A Selective Macrolearning Algorithm and its Application to the NxN SlidingTile Puzzle
 Journal of Artificial Intelligence Research
, 1998
"... One of the most common mechanisms used for speeding up problem solvers is macrolearning. Macros are sequences of basic operators acquired during problem solving. Macros are used by the problem solver as if they were basic operators. The major problem that macrolearning presents is the vast number o ..."
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Cited by 11 (4 self)
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One of the most common mechanisms used for speeding up problem solvers is macrolearning. Macros are sequences of basic operators acquired during problem solving. Macros are used by the problem solver as if they were basic operators. The major problem that macrolearning presents is the vast number of macros that are available for acquisition. Macros increase the branching factor of the search space and can severely degrade problemsolving efficiency. To make macro learning useful, a program must be selective in acquiring and utilizing macros. This paper describes a general method for selective acquisition of macros. Solvable training problems are generated in increasing order of difficulty. The only macros acquired are those that take the problem solver out of a local minimum to a better state. The utility of the method is demonstrated in several domains, including the domain of N \Theta N slidingtile puzzles. After learning on small puzzles, the system is able to efficiently solve puz...
Loopdistill: Learning domainspecific planners from example plans
 In In ICAPS Workshop on Planning and Scheduling
, 2007
"... interpreted as representing the official policies, either expressed or implied, of any sponsoring institution, the U.S. government, or any other entity. Keywords: Planning, Learning, Domainspecific planning, Program synthesis, Looping Automated problem solving involves the ability to select actions ..."
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Cited by 10 (1 self)
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interpreted as representing the official policies, either expressed or implied, of any sponsoring institution, the U.S. government, or any other entity. Keywords: Planning, Learning, Domainspecific planning, Program synthesis, Looping Automated problem solving involves the ability to select actions from a specific state to reach objectives. Classical planning research has addressed this problem in a domainindependent mannerâ€”the same algorithm generates a complete plan for any domain specification. While this generality is in principle desirable, it comes at a cost which domainindependent planners incur either in high search efforts or in tedious handcoded domain knowledge. Previous approaches to efficient generalpurpose planning have focused on reducing the search involved in an existing generalpurpose planning algorithm. Others abandoned the generalpurpose goal and developed specialpurpose planners highly optimized in efficiency for the specific aspects of a particular problem solving domain. An interesting alternative is to use example plans in a particular domain to demonstrate how to solve problems in that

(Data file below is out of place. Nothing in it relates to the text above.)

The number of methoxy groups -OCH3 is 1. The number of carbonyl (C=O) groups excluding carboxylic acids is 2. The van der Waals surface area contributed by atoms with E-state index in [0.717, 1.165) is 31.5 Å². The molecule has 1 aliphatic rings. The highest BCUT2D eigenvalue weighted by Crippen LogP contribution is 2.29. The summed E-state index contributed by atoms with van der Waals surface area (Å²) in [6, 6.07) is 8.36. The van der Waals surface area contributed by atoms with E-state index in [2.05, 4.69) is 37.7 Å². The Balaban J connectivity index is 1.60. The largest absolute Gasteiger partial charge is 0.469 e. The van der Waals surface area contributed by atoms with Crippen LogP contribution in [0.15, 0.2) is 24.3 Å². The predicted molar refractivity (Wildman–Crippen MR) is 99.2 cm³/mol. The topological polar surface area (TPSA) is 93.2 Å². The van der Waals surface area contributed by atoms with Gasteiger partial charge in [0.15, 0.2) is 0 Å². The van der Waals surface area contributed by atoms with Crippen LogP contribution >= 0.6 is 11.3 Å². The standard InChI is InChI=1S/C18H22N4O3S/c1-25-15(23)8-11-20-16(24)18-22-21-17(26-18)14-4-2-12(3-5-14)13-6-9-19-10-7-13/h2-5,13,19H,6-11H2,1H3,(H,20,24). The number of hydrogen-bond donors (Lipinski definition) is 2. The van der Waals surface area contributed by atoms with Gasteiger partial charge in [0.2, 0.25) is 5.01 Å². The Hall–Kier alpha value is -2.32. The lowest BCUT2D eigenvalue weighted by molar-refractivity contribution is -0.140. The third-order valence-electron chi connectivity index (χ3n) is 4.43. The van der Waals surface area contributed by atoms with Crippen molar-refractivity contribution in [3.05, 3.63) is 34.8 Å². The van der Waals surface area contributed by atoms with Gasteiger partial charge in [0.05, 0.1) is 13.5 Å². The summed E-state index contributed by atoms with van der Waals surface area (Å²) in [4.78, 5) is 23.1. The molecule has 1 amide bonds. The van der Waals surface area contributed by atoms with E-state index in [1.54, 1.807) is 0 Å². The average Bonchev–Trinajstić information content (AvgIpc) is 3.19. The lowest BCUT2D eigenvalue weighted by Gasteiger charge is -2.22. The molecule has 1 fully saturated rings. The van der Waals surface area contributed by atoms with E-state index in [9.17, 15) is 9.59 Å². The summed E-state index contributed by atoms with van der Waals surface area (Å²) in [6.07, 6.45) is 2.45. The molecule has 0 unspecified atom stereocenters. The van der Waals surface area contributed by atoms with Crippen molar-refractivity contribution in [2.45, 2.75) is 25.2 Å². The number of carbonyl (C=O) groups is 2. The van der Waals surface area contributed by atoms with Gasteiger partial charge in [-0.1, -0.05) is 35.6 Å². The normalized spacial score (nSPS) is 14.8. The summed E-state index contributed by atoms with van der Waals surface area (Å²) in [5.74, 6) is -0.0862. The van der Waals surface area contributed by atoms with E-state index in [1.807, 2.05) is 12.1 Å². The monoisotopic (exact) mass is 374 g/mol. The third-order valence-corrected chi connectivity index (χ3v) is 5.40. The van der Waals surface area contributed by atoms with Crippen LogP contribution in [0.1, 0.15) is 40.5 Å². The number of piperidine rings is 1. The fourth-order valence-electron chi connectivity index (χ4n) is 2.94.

An evaluation criterion for macro learning and some results (Technical Report TR9901
 Mindmaker Ltd., Budapest 1121, Konkoly Th. M
, 1999
"... It is known that a wellchosen set of macros makes it possible to considerably speedup the solution of planning problems. Recently, macros have been considered in the planning framework, built on Markovian deciflion problern. However, so far no systernatie approach waR put forth to investigate the ..."
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Cited by 5 (0 self)
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It is known that a wellchosen set of macros makes it possible to considerably speedup the solution of planning problems. Recently, macros have been considered in the planning framework, built on Markovian deciflion problern. However, so far no systernatie approach waR put forth to investigate the utility of macros within this framework. In this artide we begin to systematically study this problem by introducing the concept of multitask MDPs defined with a distribution over the tasks. We propose an evaluation criterion for macrosets that is based on the expected planning speedup due to the usage of a macroset, where the expectation is taken over the set of tasks. The consistency of the empirical speedup maximization algorithm is shown in the finite case. For acyclic systems, the expected planning speedup is shown to be proportional to the amount of "timecompression " due to the macros. Based on these observations a heuristic algorithm for learning of macros is proposed. The algorithm is shown to return macros identical with those that one would like to design by hand in the case of a particular navigation like multitask MDP. Some related questions, in particular the problem of breaking up MDPs into multiple tasks, factorizing MDPs and learning generalizations over actions to enhance the amount of transfer are also considered in brief at the end of the paper.